I ran across this McClatchy piece via Zero Hedge:

When the group Jabhat al Nusra first claimed responsibility for car and suicide bombings in Damascus that killed dozens last January, many of Syria’s revolutionaries claimed that the organization was a creation of the Syrian government, designed to discredit those who opposed the regime of President Bashar Assad and to hide the regime’s own brutal tactics.

Nearly a year later, however, Jabhat al Nusra, which U.S. officials believe has links to al Qaida, has become essential to the frontline operations of the rebels fighting to topple Assad.

The prominence of Nusra in the rebel cause worries U.S. and other Western officials, who say its operations rely on the same people and tactics that fueled al Qaida in Iraq – an assertion that is borne out by interviews with Nusra members in Syria.

Among Nusra fighters are many Syrians who say they fought with al Qaida in Iraq, which waged a bloody and violent campaign against the U.S. presence in that country and is still blamed for suicide and car bombings that have killed hundreds of Iraqis since the U.S. troops left a year ago.

Nusra’s rise is most evident in Syria’s north and east, where anti-Assad forces have recently been racking up impressive military gains. Gone are the days just five months ago when Nusra’s actions seemed limited to car and suicide bombings. Now, Nusra fighters are organized in battalion-sized groups that are often armed with heavy weaponry.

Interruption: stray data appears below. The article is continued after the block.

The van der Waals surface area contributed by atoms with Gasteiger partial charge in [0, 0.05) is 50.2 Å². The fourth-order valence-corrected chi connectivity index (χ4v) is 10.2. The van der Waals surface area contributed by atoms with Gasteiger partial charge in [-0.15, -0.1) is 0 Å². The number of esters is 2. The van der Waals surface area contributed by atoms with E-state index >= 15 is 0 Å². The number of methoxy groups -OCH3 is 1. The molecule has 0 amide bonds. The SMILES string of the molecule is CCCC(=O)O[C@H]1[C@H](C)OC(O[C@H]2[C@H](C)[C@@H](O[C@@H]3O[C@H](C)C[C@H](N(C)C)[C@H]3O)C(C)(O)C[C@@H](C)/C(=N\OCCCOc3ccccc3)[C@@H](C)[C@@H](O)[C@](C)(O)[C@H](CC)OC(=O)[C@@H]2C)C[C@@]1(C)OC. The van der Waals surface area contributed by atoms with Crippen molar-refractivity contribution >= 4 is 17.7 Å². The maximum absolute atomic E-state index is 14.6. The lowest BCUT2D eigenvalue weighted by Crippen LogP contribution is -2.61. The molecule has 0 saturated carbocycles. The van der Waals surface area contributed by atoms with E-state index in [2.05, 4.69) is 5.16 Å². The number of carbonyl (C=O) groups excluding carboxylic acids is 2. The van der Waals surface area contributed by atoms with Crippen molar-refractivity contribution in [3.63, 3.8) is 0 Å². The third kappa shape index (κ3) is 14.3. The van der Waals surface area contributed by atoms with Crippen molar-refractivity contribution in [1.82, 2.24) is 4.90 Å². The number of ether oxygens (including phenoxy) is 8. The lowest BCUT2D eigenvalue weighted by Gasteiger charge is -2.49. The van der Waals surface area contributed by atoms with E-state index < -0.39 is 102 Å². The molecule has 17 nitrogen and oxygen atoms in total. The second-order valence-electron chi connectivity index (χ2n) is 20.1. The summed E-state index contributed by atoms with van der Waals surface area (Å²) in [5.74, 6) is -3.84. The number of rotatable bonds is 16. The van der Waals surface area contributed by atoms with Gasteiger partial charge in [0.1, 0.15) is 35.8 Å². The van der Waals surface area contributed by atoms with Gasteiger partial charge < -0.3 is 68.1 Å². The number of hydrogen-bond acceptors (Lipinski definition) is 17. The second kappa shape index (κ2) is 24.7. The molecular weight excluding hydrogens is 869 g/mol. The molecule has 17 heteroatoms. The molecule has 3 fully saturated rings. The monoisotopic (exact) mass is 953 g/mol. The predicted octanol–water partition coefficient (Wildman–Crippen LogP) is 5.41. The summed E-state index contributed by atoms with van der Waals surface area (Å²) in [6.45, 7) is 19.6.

“When we finish with Assad, we will fight the U.S.!” one Nusra fighter shouted in the northeastern Syrian city of Ras al Ayn when he was told an American journalist present. He laughed as he said it and then got into a van and drove off, leaving the journalist unable to ask whether it had been a joke.

Pointing this out does not make me pro-Assad and indifferent to civilians dying in the thousands. Their suffering is not something I can fathom.

That said, I still think escalating the Syrian conflict, whether through overt intervention, or (kinda) covert support of (kinda) Al-qaeda jihadists, is a bad idea.

Going back to Bricmont’s piece, I’ll conclude this post with the following (kinda) provocative statement:

What the anti-anti-war left has managed to accomplish is to destroy the sovereignty of Europeans in regard to the United States and to eliminate any independent left position concerning war and imperialism. It has also led most of the European left to adopt positions in total contradiction with those of the Latin American left and to consider as adversaries countries such as China and Russia which seek to defend international law, as indeed they should.

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by jhwygirl

For nearly 20 years, the Violence Against Women Act (VAWA) has been authorized and reauthorized – twice – by Congress and signed by three different U.S. presidents into law. The latest reauthorization, though, has met some bumps. Guess where: House Republicans.